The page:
#dermpathJC January 2021 summary

#dermpathJC January 2021:

Thursday, January 28th, 9pm EST

Article discussed: Histopathologic evaluation of nail lichen planus: A cross-sectional study

Authors: Geetali Kharghoria, MD, DNB, Chandra Grover MD, DNB, MNAMS, Sambit Nath Bhattacharya, MD, Sonal Sharma, MD


Editorial: The “frayed nail plate” and further detailed analysis of the histopathologic features of nail unit lichen planus from Dr Adam I. Rubin, MD

Temporary free access courtesy of the Journal of Cutaneous Pathology:



Summary prepared by:  Parneet Dhaliwal, DO (@FollowPath)

Journal Club Summary:


  • Nail involvement can be seen in up to 10% of patients with lichen planus (LP)
  • Fingernails are affected more often than toenails
  • Any part of the nail can be involved, but the nail matrix is characteristic of nail lichen planus (90% of cases) and can present as “longitudinal striations, thinning of nail plate, dorsal pterygium, or trachyonychia.”
  • The disease course progresses slowly but surely, and many patients develop scarring, anonychia, and pterygium formation.
  • Zaias first described histopathology of nail LP in 1970:
    • Hyperkeratosis
    • Hypergranulosis
    • Papillary dermis with band-like lymphocytic infiltrate
    • Basal layer degeneration
    • Colloid bodies
    • Pigment incontinence (melanophages)
  • Major and minor criteria of nail LP:


  • 45 patients from Department of Dermatology and Venereology and Pathology at a teaching hospital in Dehli, India were recruited, consented, and screened
  • Nail biopsy of most representative site was preformed (nail bed vs nail matrix)
  • Major and minor criteria were applied to the biopsies


  • Patient population
    • N=45
    • Mean age: 36.91 +/- 18.27 years
    • M>F (male predominance 64%)
    • Mean disease duration: 29.07 +/ 25.85 months
  • Clinical LP presentations:
    • Oral mucosa LP – 51%
    • Genital involvement – 0%
    • Isolated nail LP – 29%
    • Generalized LP – 28.8%
    • Linear LP – 6.6%
    • Lichen planopilaris (cicatricial alopecia) involving the scalp – 6.6%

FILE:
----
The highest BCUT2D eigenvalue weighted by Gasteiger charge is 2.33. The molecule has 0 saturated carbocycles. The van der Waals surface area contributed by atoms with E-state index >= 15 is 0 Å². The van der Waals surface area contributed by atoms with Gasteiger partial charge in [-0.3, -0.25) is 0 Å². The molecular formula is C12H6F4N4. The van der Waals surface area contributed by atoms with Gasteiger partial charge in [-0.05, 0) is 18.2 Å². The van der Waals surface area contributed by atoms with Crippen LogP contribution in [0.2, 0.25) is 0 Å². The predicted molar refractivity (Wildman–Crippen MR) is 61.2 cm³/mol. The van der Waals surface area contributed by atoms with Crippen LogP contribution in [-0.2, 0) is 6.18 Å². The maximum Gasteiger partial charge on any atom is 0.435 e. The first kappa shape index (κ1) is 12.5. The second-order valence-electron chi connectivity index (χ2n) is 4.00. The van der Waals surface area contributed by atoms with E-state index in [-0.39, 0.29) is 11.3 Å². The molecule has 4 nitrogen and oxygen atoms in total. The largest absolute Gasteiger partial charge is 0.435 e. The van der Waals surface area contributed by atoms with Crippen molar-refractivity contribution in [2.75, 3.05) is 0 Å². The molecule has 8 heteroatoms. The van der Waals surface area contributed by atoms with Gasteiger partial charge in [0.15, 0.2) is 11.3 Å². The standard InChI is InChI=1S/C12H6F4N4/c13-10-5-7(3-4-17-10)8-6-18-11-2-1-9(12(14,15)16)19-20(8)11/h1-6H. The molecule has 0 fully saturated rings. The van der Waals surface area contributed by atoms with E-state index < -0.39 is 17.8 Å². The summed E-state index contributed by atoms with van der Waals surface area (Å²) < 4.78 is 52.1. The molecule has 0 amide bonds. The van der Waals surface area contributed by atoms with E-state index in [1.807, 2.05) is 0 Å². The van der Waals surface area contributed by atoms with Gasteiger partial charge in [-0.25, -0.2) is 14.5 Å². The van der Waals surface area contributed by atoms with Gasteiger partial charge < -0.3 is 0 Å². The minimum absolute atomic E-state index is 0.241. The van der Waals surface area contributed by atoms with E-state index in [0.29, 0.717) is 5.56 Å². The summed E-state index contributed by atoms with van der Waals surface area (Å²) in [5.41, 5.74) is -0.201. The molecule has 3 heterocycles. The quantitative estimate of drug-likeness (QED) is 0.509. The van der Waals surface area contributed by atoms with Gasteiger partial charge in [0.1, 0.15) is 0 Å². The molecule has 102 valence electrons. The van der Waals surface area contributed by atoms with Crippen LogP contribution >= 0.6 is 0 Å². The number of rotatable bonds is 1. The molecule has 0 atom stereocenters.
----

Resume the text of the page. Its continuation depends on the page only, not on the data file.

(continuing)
• Palmoplantar LP – 2.2%
    • LP pigmentosus – 2.2%
  • Most common presenting symptom: brittleness or fragility – 40%
  • Nails involved: 8.13 +/ 4.94; Fingernails > Toenails
  • Most common nail plate changes: onychorrhexis (100%), longitudinal melanonychia (88.9%), onychoschizia (82.2%), thinning and distal splitting (62.2% and 48.9%)
  • Most common nail fold changes: ragged cuticle (91.1%), absent cuticle (11.1%), nail fold hyperpigmentation (11.1%)
  • Most common nail bed changes: erythema (88.9%), onycholysis (55.5%), subungual hyperkeratosis (46.7%)
  • Histopath:
    • Major criteria – 51.1%
      • Sawtooth acanthosis – 44.4%
      • Lymphocytic infiltrate – lichenoid band under the dermo-epidermal junction – 24.2%
    • Minor criteria
      • Most common: presence of granular layer in nail matrix and bed epithelium – 51.1%
      • Increased eosinophilia of nail bed keratinocytes – was not seen in any
    • Additional significant finding: “frayed nail plate” due to separation of individual orthokeratotic onychocytes from the nail plate – seen in 33.3% of cases – not previously reported in other studies (see image below)

Most memorable tweets and few pearls from the article’s discussion:

  • Mean age of nail involvement with LP was lower than previously stated – possibly related to increased awareness of cosmetic appearance of nails
  • Mucosal LP was the most common association with nail LP – Dr Rubin also accounts for this association in his nail clinic as well
  • Most common nail fold involvement: ragged cuticle – 95.5%

And now a SPECIAL TREAT for all of you, a SPECIAL interview with Dr Adam I. Rubin (@adamirubin) on the ASDP YouTube channel: Dr Jisun Cha and Dr Gottesman’s #DermpathJC Q&A session with Dr Adam Rubin about lichen planus of the nail unit. While much of the video focuses on the histopathologic features of nail lichen planus and its mimics, the last 15minutes of the discussion are focused on various treatment options for this disease.

Until next month #dermpathJC, stay safe!

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